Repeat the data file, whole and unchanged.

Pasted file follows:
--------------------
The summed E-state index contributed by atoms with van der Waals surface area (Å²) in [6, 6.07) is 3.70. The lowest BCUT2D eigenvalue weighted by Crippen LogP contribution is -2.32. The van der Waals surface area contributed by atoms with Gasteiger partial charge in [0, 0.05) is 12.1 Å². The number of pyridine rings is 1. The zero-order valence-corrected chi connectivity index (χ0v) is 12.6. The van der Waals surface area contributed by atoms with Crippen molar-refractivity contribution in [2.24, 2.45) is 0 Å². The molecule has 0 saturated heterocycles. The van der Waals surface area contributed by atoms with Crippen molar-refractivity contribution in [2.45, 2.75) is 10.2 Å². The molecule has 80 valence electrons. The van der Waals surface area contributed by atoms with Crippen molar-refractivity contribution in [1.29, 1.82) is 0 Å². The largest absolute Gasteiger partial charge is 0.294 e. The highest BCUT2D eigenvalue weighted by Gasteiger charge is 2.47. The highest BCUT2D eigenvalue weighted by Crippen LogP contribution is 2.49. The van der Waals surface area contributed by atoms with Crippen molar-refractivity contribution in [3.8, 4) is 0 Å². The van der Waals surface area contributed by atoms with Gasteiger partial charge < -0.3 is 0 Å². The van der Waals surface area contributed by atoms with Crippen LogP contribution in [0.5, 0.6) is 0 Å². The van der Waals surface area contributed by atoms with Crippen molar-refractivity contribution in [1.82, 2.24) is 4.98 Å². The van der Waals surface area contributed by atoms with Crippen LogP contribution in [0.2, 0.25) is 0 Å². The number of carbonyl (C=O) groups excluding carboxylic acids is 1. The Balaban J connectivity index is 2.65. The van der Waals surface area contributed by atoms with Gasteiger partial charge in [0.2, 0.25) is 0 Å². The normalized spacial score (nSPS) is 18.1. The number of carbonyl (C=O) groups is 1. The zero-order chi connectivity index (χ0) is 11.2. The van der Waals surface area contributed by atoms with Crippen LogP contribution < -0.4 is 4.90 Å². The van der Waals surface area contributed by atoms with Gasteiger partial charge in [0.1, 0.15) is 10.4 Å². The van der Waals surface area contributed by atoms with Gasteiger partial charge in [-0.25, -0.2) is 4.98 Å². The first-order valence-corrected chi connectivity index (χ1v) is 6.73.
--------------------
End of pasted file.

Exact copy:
The summed E-state index contributed by atoms with van der Waals surface area (Å²) in [6, 6.07) is 3.70. The lowest BCUT2D eigenvalue weighted by Crippen LogP contribution is -2.32. The van der Waals surface area contributed by atoms with Gasteiger partial charge in [0, 0.05) is 12.1 Å². The number of pyridine rings is 1. The zero-order valence-corrected chi connectivity index (χ0v) is 12.6. The van der Waals surface area contributed by atoms with Crippen molar-refractivity contribution in [2.24, 2.45) is 0 Å². The molecule has 0 saturated heterocycles. The van der Waals surface area contributed by atoms with Crippen molar-refractivity contribution in [2.45, 2.75) is 10.2 Å². The molecule has 80 valence electrons. The van der Waals surface area contributed by atoms with Crippen molar-refractivity contribution in [1.29, 1.82) is 0 Å². The largest absolute Gasteiger partial charge is 0.294 e. The highest BCUT2D eigenvalue weighted by Gasteiger charge is 2.47. The highest BCUT2D eigenvalue weighted by Crippen LogP contribution is 2.49. The van der Waals surface area contributed by atoms with Crippen molar-refractivity contribution in [3.8, 4) is 0 Å². The van der Waals surface area contributed by atoms with Gasteiger partial charge < -0.3 is 0 Å². The van der Waals surface area contributed by atoms with Crippen LogP contribution in [0.5, 0.6) is 0 Å². The van der Waals surface area contributed by atoms with Crippen molar-refractivity contribution in [1.82, 2.24) is 4.98 Å². The van der Waals surface area contributed by atoms with Crippen LogP contribution in [0.2, 0.25) is 0 Å². The number of carbonyl (C=O) groups excluding carboxylic acids is 1. The Balaban J connectivity index is 2.65. The van der Waals surface area contributed by atoms with Gasteiger partial charge in [0.2, 0.25) is 0 Å². The normalized spacial score (nSPS) is 18.1. The number of carbonyl (C=O) groups is 1. The zero-order chi connectivity index (χ0) is 11.2. The van der Waals surface area contributed by atoms with Crippen LogP contribution < -0.4 is 4.90 Å². The van der Waals surface area contributed by atoms with Gasteiger partial charge in [0.1, 0.15) is 10.4 Å². The van der Waals surface area contributed by atoms with Gasteiger partial charge in [-0.25, -0.2) is 4.98 Å². The first-order valence-corrected chi connectivity index (χ1v) is 6.73.